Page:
Wichita’s Michael Capps tied to campaign scandal in mayoral race
TOPEKA — A former Republican member of the Kansas House deepened his legacy of corruption when a U.S. District Court jury returned guilty verdicts on a dozen felony counts of defrauding federal and state agencies of $355,000 in COVID-19 business recovery funds.
Michael Capps, who was at the center of a Wichita mayoral campaign scandal, will be sentenced for submitting fraudulent documents on behalf of his companies to Emprise Bank for a Paycheck Protection Program loan, to the U.S. Small Business Administration for Economic Injury Disaster loans and to the Kansas Department of Commerce for Small Business Working Capital grants.
The Wichita Eagle first reported in 2020 an analysis of public records and other documents indicated Capps and a business associate acquired COVID-19 aid they weren’t entitled to receive.
An investigation by the Sedgwick County District Attorney’s office and the Federal Bureau of Investigation led to convictions on 12 of 18 counts despite Capps’ testimony in defense of activities to secure relief funds meant to help businesses struggling in the pandemic. On Wednesday, the jury acquitted Capps of six counts.
Capps, 44, could be sentenced to decades in federal prison and ordered to may millions of dollars in fines. He had entered a plea of not guilty when indicted by a federal grand jury in September 2021.
Those courthouse events followed disclosures in 2020 of Capps’ involvement in a plot to mislead the public about conspiring with former Sedgwick County Commission member Michael O’Donnell and former Wichita City Council member James Clendenin to conceal their involvement in creating, funding and distributing a false campaign video attack on Brandon Whipple, a Democratic candidate for Wichita mayor.
Whipple, also a former member of the Kansas House, easily won the mayoral race despite the GOP misinformation campaign.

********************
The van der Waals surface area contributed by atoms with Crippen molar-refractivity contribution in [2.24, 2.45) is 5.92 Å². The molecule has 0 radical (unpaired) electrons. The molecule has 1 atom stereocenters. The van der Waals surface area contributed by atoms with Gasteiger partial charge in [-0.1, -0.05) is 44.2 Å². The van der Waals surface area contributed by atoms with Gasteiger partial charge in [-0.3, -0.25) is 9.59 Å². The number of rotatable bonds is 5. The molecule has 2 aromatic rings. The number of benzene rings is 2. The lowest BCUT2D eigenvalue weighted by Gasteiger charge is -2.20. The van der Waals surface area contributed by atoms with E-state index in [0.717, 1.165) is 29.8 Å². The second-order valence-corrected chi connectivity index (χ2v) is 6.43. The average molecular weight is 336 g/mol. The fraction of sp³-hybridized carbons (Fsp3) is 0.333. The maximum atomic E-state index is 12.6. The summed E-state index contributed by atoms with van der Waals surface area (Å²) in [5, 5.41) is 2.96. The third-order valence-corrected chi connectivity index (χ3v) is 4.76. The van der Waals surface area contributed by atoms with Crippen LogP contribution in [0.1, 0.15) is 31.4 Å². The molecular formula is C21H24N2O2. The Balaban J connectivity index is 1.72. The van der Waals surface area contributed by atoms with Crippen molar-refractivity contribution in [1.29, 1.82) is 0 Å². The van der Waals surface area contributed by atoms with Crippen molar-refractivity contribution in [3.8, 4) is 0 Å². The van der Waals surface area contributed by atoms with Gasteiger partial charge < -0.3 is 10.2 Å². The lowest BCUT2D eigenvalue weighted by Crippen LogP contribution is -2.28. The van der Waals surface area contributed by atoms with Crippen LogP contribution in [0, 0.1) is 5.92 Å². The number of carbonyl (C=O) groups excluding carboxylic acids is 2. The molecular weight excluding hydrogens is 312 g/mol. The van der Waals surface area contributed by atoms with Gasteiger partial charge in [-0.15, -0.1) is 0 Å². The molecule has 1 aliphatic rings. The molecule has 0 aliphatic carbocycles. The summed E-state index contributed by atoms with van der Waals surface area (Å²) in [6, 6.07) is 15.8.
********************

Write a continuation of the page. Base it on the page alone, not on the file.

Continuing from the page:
In 2020, a 45-minute recording surfaced documenting a meeting in which Capps, O’Donnell and Clendenin crafted a plan to blame the sleazy ad posted to YouTube and Facebook on former Sedgwick County Republican Party chairman Dalton Glasscock. Glasscock had nothing to do with the political commercial.
Their scheme to deflect blame included an appearance by Capps on a Wichita talk show hosted by John Whitmer, a former Republican member of the Kansas House.
“John, though, wants Dalton’s head. He doesn’t know how to hunt. He just wants to collect,” Capps said on the recording.
In the end, all three conspirators lost their political jobs. Capps exited the Kansas House in January 2021 after losing his GOP primary in August 2020 while gaining only 25% of the vote.
Kansas Reflector is part of States Newsroom, a network of news bureaus supported by grants and a coalition of donors as a 501c(3) public charity. Kansas Reflector maintains editorial independence. Contact Editor Sherman Smith for questions: firstname.lastname@example.org. Follow Kansas Reflector on Facebook and Twitter.
Don’t miss a beat … Click here to sign up for our email newsletters
Latest state news:
Kansas Sierra Club expresses optimism despite CAFO case dismissal by state Supreme Court
The Kansas Sierra Club found reason for optimism in the Kansas Supreme Court’s dismissal of a case challenging state permits issued for confined feeding facilities on property divided in a way to allow substantial increase in the number of hogs on the site despite proximity of surface water.
Idea of lifting Brown v. Board of Education name from landmark 1954 case stirs Kansas dissent
State Library of Kansas announces 2023 notable books list
A serial killing family, a child trying to survive WWII-era Ukraine, the 50-year history of an acoustic music festival, a plot to save a family farm: These topics are among those featured in the 2023 Kansas Notable Books list, announced Tuesday by the State Library of Kansas.